The next stage is to consider is surgery. In the knee this would be an arthroscopy. This operation is widely performed but the results are variable. There is a detailed paper in the New England Journal of Medicine which says that athroscopy doesn’t work. They compared arthroscopy with a sham operation,imagine that in the USA! This has been repeated. Unfortunately they excluded all patients with mechanical symptoms which most surgeons would expect to find prior the op. Such symptoms would be locking and catching rather than only pain. Such symptoms would be investigated by MRI. However tears of meniscus are very common in early OA. Recent papers have shown that removing a small tear is not effective. Apart from all the normal complications to discus it is important to advise that pain may continue or even be worse after arthroscopy. The quoted success rate of an arthroscopy where there are no mechanical symptoms is 50% only. Making the joint worse is unusual but is devastating to patient and surgeon.
When this happens there is a drive to move onto TKR but this should be avoided particularly as the joint may improve spontaneously and one should wait at least 6 months before any further surgery is contemplated.Rapidly repeated surgery usually gets worse and worse and can be the source of complaint.
Sometimes surgeons advise to have an arthroscopy immediately prior to TKR to see if the TKR is necessary! This should be avoided as if you can’t tell whether a TKR is the best option on the symptoms and Xrays you shouldn’t be operating! There are few instances when such actions would be right. There is another point. Arthroscopy is a clean and sterile operation but TKR is a superclean operation and infection in a TKR is a disaster and difficult to cure. I have never taken such a course of action.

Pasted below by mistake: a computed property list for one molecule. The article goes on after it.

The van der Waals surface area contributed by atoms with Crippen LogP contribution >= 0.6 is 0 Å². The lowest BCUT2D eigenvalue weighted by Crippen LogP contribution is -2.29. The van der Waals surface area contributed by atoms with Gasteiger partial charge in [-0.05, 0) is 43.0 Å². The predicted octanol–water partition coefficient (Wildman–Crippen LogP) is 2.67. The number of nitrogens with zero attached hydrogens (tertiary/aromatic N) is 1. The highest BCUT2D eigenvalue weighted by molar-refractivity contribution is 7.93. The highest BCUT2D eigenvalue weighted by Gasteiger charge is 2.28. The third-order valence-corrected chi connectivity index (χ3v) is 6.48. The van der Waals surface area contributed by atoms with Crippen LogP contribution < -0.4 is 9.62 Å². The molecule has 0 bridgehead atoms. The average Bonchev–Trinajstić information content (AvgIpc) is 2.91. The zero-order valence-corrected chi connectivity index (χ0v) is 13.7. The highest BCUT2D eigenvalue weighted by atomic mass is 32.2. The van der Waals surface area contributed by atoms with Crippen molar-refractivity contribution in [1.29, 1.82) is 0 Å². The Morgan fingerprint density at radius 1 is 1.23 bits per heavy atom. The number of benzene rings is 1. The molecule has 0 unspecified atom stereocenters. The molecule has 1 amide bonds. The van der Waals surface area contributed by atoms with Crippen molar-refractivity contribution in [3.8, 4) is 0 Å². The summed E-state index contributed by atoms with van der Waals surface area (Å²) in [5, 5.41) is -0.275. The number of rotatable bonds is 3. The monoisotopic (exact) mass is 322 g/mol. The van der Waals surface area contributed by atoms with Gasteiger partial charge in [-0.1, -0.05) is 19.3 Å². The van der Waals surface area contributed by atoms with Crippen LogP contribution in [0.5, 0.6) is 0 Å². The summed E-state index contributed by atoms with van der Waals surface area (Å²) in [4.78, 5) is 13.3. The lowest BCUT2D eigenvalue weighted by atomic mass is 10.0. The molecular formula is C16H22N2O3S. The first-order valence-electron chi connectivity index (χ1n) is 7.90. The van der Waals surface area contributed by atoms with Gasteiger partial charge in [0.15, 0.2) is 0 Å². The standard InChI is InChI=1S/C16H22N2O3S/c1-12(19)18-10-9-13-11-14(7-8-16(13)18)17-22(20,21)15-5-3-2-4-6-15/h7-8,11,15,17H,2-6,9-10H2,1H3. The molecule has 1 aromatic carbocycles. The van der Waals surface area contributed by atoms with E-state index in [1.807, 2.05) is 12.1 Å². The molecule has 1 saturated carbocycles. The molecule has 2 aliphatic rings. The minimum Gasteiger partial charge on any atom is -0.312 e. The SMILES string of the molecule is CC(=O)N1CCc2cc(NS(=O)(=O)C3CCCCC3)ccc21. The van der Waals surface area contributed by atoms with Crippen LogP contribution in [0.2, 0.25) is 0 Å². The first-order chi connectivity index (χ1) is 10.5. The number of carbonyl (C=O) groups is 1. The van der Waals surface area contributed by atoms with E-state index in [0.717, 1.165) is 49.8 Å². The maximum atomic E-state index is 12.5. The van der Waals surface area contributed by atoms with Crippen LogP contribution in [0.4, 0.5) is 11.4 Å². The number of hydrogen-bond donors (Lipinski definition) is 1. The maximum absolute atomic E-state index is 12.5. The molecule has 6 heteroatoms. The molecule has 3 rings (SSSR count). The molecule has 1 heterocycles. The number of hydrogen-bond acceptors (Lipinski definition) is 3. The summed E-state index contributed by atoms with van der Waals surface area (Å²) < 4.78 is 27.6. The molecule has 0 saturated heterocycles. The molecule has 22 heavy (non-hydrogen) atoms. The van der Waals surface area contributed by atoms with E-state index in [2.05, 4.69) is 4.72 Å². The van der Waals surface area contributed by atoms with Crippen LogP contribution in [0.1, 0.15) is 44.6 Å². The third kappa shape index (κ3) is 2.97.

What can be done with a damaged knee with early degenerative arthritis? Is it possible to delay the progression of disease?
The first stage would be an arthroscopy to define the damage. Simple trimming of meniscus and loose articular cartilage will help immediate symptoms but not the long term. The meniscus takes a lot of the load in the joint and removal has been shown over many years to be one of the main causes of arthritis. This is particularly true if the majority of the meniscus has been removed. It is possible, in regional centres, to implant a donated meniscus often together with other procedures. This is in an early stage and is experimental. However where the rest of the knee is in good condition or can be made so then the results can be worthwhile.